13 Dec 2016 08:04:32

According to Morosi, the Mariners have recently talked to the Rays about their excess starting pitching. While they might not have the pieces to pull of a trade for Archer or possibly even Odorizzi, they could be a great fit for a fly ball pitcher like Smyly.

TB SP Drew Smyly

SEA OF Tyler O'Neil and SP Luiz Gohara

With the recent acquisition of Haniger, the Mariners now have some depth at the corner outfield position and could deem O'Neil as an expendable piece. Likewise, Gohara is still years away and would allow the Rays to add a potential middle of the rotation starter or bullpen piece in the lower minors.

1.) 13 Dec 2016
13 Dec 2016 09:19:08
Mariners say no.

2.) 13 Dec 2016
13 Dec 2016 11:54:07
I think the Mariners jump on that.

3.) 13 Dec 2016
13 Dec 2016 12:32:38
In terms of surplus value, Smyly projects to be roughly worth 20 million. According to the updated Point of Pittsburgh studies, a hitter prospect in the 50-75 range is worth 22.5 million surplus. Taking the market into consideration, adding a B level (50 FV) prospect like Gohara seems to account for current level of inflation for starting pitching. If I were the Rays, I would ask for O'Neil, Gohara and one of Zych or Altavilla. Rays would likely add a 40-45 FV prospect to even the deal out (in terms of 40 man roster spots) .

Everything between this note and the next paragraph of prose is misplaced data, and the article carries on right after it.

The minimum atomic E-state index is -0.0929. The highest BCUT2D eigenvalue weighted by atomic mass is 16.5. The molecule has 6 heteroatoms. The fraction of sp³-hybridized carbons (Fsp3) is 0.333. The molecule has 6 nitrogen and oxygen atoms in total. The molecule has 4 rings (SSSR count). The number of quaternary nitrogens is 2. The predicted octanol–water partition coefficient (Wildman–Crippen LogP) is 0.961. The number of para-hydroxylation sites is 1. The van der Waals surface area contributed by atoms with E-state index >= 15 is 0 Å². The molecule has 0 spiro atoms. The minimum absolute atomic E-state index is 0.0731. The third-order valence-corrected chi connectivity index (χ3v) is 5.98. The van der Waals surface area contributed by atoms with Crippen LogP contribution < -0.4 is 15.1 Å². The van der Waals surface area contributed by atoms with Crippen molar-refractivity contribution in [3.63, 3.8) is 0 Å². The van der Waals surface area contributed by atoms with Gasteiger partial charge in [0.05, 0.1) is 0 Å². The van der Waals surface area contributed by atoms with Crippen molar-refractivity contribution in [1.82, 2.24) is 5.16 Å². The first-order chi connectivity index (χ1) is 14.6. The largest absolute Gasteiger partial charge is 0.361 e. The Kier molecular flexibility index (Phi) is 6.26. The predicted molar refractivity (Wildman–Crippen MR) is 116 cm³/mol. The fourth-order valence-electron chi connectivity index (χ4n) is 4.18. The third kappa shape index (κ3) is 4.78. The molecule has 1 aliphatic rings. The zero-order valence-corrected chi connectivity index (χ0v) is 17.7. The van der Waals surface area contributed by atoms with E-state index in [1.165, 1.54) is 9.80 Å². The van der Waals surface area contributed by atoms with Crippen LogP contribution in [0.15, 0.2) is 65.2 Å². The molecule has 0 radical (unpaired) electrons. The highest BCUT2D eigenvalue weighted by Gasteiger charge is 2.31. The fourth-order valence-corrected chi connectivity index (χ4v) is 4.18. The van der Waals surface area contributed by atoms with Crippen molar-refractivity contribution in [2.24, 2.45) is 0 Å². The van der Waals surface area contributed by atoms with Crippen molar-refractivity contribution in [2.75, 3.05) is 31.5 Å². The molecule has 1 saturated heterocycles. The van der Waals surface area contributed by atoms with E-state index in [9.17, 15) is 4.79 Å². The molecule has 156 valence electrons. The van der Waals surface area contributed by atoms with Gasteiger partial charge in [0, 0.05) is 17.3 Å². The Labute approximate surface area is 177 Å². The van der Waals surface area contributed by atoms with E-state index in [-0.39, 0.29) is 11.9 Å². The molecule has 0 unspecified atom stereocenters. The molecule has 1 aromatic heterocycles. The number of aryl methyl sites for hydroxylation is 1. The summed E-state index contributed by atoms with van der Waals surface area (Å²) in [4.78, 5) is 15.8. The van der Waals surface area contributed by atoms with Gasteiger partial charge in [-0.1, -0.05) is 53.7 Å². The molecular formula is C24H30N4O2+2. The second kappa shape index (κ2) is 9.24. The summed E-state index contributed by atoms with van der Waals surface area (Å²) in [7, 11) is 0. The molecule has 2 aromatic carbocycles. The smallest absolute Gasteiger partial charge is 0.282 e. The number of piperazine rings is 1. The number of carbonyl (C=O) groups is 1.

4.) 13 Dec 2016
13 Dec 2016 13:41:14
I think the Rays would a bit more.

5.) 13 Dec 2016
13 Dec 2016 14:40:08
^should say the Rays would want a bit more.

6.) 14 Dec 2016
14 Dec 2016 03:47:00
Drew Smyly just came off a season were he had a 4.88 era, and only has a fairly average 3.75 career era, with 2 years control left. Mariners definitely don't give up 2 of their top 3 prospects for him.

7.) 14 Dec 2016
14 Dec 2016 08:14:21
Surplus value is a complete farce. It's major flaw is that all players are equal and contracts are simply measurable by WAR comparison, or worse PREDICTIVE wins above replacement, and then given a completely arbitrary dollar amount for those wins.

It does not and cannot take into account the player's age, positional availability, player's fit onto team, team payroll, player trends (is the player getting better or worse) . I would even argue that valuing their control years is an arbitrary task that can't be fairly or accurately quantified. Players aren't linear. Surplus value forces us to believe they are.

Your suggestion of Smyly's value is absolutely laughable. For one, how did you arrive at a $20M value of Smyly? I could see $16M, based on the standard $8M/ WAR estimation. Or are you going on his projections? How did you arrive at $20M?

Not only that, but we're talking about a guy who has four years of service accrued, has only two years of control remaining, has never pitched more than 175 innings, and has never been more than an above average player.

Yes, controllable pitching is valuable, but teams aren't giving up two of their premium young players for guys like Drew Smyly.

8.) 14 Dec 2016
14 Dec 2016 08:25:42
Scratch the "never been more than an above-average player". He's never posted higher than 2.2 fWAR, which means he's never been more than an AVERAGE player.